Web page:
Or are you disputing this?
      I would therefore suggest that there is fairly high probability of the risk that avian flu could be present in wild game birds, just as it is in the general wild bird population.

      Recent reports from the Animal and Plant Health Agency have indicated that avian flu has now spread from birds to wild mammals. The scientists who have reported this, have suggested that it would appear this cross species infection has come from animals scavenging on the dead carcasses of wild birds infected with avian flu.

      We also know from extensive medical research how virus mutate, and so there is a risk that this current strain of avian flu could mutate and pose a risk to humans, even though at the moment we are a long way from a Covid type pandemic.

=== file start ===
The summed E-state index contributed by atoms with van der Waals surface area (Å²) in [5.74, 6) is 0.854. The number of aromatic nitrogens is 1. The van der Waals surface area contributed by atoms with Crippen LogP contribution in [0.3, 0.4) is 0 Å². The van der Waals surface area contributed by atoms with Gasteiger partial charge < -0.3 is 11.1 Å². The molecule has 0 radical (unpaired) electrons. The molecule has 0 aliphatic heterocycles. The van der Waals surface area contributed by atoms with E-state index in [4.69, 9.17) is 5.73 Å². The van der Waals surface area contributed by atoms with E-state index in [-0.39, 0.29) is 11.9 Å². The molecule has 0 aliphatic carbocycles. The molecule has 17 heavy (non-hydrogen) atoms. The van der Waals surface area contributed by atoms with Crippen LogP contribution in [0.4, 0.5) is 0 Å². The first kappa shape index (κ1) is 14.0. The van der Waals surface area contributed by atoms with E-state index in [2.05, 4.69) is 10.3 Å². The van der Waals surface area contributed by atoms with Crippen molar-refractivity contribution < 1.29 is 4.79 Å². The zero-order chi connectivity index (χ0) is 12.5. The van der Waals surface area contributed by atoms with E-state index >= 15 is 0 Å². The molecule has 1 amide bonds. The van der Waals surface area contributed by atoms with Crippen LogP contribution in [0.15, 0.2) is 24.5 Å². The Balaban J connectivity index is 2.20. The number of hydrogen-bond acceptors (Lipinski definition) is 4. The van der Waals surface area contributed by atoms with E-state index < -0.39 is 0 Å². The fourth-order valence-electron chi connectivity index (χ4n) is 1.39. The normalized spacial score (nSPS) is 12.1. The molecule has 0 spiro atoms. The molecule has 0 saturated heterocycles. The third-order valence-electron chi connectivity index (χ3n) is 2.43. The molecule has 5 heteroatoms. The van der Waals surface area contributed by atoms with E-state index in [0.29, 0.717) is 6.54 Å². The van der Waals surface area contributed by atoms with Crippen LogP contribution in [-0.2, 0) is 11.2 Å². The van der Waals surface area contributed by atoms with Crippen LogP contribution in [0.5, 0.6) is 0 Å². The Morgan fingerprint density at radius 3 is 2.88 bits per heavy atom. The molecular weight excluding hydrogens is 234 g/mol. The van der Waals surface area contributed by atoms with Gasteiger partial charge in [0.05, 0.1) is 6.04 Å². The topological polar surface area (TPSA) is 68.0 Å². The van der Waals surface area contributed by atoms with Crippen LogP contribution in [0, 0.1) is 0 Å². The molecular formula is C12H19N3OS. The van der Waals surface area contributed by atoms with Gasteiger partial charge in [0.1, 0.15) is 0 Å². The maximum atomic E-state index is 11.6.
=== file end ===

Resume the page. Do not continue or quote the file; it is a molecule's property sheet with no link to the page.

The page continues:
So Baroness Bennet asked a very proper question of the government, when she asked about the risk of avian flu being spread by shot, dumped game birds.

      The issue here is that a very irresponsible individual has shot some game birds, taken those game birds into their possession and removed the edible parts and then dumped the remains, even though there is a considerable risk they will be scavenged by other wild animals, and despite all the risks that this could spread avian flu.
      This individual has completely ignored all the guidance offered by the BASC regarding game birds, and it would also appear completely ignored all the regulations regarding the disposal of dead animal carcasses.
      This isn’t “misinformation, speculation and accusations with so little evidence”.
      It is something which has happened, and something which any responsible shooter simply wouldn’t do.
      It also points to the fact that the umbrella organisations which represent the shooting industry have very little control over the actions of individual shooters, and this is why self regulation simply won’t work.
      If you disagree, then please reply, and demonstrate with evidence and facts why you disagree.